Rolled hems

What is the trick to making tidy rolled hems? I’ve just made Vogue 1240, a confection of flappy chiffon layers, and consequently have spent quite a bit of time struggling with this lately.

Vogue 1240 pattern photo

Vogue 1240 envelope

The pattern instructions assume that you don’t have a rolled hem foot for your machine and have you stitch close to the edge, turn at the stitching line, press, and then turn, press, and stitch again. This would probably work fine on any fabric that will take a crease, but my fabric’s an unpressable mystery synthetic. I tried but the folds sprung open every time I let go of them. I did make one hem on the actual dress with this method but it wasn’t a pretty one.

After that I resorted to the rolled hem foot and read about twenty internet tutorials on how to make a perfect rolled hem. About the best piece of advice I found (and now I’ve lost the link) was to hold the fabric edge vertically in front of the foot and let the hem do the rolling as much as possible, but even that didn’t always work for me. I found that on straight lines, if I trimmed the hem beforehand so that the edge of the fabric was perfectly straight with no fraying at all, I could get quite a good result. I know this one doesn’t look straight in the photo but it is in real life.

But any curves in the hem or wonkiness in the cutting rapidly caused problems. I’ve sewed over this bit twice in the hope it will stay put.

I think the difficulty I have is in feeding the right width of fabric into the rolled hem foot in the first place. If the width is too narrow the hem doesn’t roll and if it’s too wide you get a fraying edge sticking out from underneath it. I am starting to wonder if the answer isn’t to mark the correct width on the fabric so that I have something to aim for when sewing. Thoughts? I am determined to crack this!

9 thoughts on “Rolled hems

  1. I don’t make that many rolled hems so I have to practice a little before any attempt but there are enough hurdles that I’ve had to learn a bit about it.
    You can always blame your tool. Rolled hem feet come in several varieties and each machine offers a different assortment. But the most common ones are for straight seams only. There is a trough on the underside of the foot where the completed hem sits while it feeds under the foot. If this is deep and continues all the way to the back of the foot, then it is intended for straight edges only. To stitch anything other than a very gentle curve, the fabric would have to jump out of the track. There are also feet where the trough is deep behind the scroll but fades to a smooth foot behind the needle opening. These are for hemming curves. It still takes some care to hem curves and use your left hand to guide the fabric in the direction of the curve as it passes under the foot because the fabric still prefers to follow the groove and go straight.

    In general I have best results with holding the cut edge up with the right hand as you say. The guide to watch is the point where the fabric enters the scroll. The cut edge which you have been holding up should be folded over once and pointing directly down and resting in a small groove as it enters the foot. The scroll will roll it tighter further back but as it enters the fabric should be a single fold. Watch that as your guide and you should form a perfect hem. Make slight adjustments with your right hand to keep the fabric in place. Also watch that you never get a fold of fabric pinching under the right hand front tip of the foot or even the left hand edge of the foot. I’m not sure any sort of marking on the fabric would help as it’s still how it enters the foot that’s important. Of course practicing on scraps is helpful and the actual fabric can make a big difference as with everything else some fibers are just easier to work with. Also, hemmers are available in different widths at least with Bernina feet (all I know) the width isn’t based on what you’d like your hem to look like (2mm vs. 6mm) it’s determined by your fabric thickness. If you are using a thin fabric you want the narrowest hemmer foot. A thicker fabric needs the bigger scroll of the wider hemmer. And I believe the widest hemmers actually can’t be used with thin fabric because since only the left side of the foot rests on fabric it is filed down slightly to accommodate the fabric under only that side keeping the foot balanced. If you send a thin fabric through a wide hemmer, it won’t actually feed the fabric properly because there is that extra space and the fabric isn’t held against the feed dogs.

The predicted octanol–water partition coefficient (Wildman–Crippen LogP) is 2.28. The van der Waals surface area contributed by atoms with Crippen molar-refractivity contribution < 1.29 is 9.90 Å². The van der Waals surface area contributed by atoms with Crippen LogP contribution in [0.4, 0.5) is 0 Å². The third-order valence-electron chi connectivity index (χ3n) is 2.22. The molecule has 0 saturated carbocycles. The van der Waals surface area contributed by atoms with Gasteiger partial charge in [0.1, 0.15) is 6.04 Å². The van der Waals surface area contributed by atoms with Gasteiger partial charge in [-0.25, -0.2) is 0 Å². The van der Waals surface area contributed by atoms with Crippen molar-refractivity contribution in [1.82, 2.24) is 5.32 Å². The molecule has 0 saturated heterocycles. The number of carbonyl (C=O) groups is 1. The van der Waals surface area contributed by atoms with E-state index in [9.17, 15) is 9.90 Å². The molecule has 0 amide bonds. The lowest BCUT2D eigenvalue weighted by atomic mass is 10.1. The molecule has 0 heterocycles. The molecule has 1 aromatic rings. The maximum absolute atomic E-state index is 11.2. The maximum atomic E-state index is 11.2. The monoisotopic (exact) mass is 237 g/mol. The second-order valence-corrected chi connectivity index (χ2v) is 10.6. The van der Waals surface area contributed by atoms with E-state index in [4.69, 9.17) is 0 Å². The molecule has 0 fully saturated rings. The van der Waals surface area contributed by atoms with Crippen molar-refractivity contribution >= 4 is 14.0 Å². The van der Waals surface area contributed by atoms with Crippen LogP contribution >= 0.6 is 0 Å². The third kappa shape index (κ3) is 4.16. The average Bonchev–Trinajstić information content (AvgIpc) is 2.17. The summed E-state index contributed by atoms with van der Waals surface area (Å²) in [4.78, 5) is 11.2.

1. Wow, thanks for the detailed reply! That was really useful, i will take a good look at my foot and look for those grooves you mention.


  2. Y’know, I’ve always dreaded rolled hems on any fabric that’s flimsy, but I have found two ways of doing it that work for me. The first is to do it by hand, which is extraordinarily tedious, but it works very prettily. I will use a slipstitch most times. The second is to stitch along the hemline, press the hem allowance up very closely alongside the stitching, and then stitch it again, close to the first set of stitching. It’s not the greatest, but it does work, and the hem is not as noticeable as you think it will be.

    1. I admire your patience – the thought of hand sewing all that hem makes me flinch! I’ll have to give the turn it twice method another try on a more cooperative fabric though – it really ought to work!

  3. I still do the tedious stitch, press, fold thing and try to avoid those bouncy fabrics, but I am sure I have a (pristine) rolled hem foot somewhere so may have to experiment with some of these tips.

    (BTW you about inspiration sites I use, here are some that are quite new to me, hope you find some of them useful (I know UK folks are probably sick of them!)

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